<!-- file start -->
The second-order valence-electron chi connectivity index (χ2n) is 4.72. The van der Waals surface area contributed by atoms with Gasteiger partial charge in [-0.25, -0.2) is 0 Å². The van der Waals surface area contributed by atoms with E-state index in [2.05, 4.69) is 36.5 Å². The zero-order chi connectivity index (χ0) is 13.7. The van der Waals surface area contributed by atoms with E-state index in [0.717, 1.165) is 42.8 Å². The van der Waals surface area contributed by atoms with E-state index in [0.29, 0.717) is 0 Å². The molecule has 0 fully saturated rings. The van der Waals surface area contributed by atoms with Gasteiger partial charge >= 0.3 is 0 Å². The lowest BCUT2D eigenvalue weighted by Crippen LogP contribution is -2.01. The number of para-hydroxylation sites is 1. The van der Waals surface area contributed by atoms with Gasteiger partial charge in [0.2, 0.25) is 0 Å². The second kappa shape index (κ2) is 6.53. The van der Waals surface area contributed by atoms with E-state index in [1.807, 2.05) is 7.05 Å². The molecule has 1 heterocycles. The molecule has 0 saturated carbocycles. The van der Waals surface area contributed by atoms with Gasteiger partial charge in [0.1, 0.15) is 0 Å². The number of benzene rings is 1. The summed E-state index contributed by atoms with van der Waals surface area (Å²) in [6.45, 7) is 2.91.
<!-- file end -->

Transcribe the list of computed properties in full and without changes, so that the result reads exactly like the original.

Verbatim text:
The second-order valence-electron chi connectivity index (χ2n) is 4.72. The van der Waals surface area contributed by atoms with Gasteiger partial charge in [-0.25, -0.2) is 0 Å². The van der Waals surface area contributed by atoms with E-state index in [2.05, 4.69) is 36.5 Å². The zero-order chi connectivity index (χ0) is 13.7. The van der Waals surface area contributed by atoms with E-state index in [0.717, 1.165) is 42.8 Å². The van der Waals surface area contributed by atoms with E-state index in [0.29, 0.717) is 0 Å². The molecule has 0 fully saturated rings. The van der Waals surface area contributed by atoms with Gasteiger partial charge >= 0.3 is 0 Å². The lowest BCUT2D eigenvalue weighted by Crippen LogP contribution is -2.01. The number of para-hydroxylation sites is 1. The van der Waals surface area contributed by atoms with Gasteiger partial charge in [0.2, 0.25) is 0 Å². The second kappa shape index (κ2) is 6.53. The van der Waals surface area contributed by atoms with E-state index in [1.807, 2.05) is 7.05 Å². The molecule has 1 heterocycles. The molecule has 0 saturated carbocycles. The van der Waals surface area contributed by atoms with Gasteiger partial charge in [0.1, 0.15) is 0 Å². The number of benzene rings is 1. The summed E-state index contributed by atoms with van der Waals surface area (Å²) in [6.45, 7) is 2.91.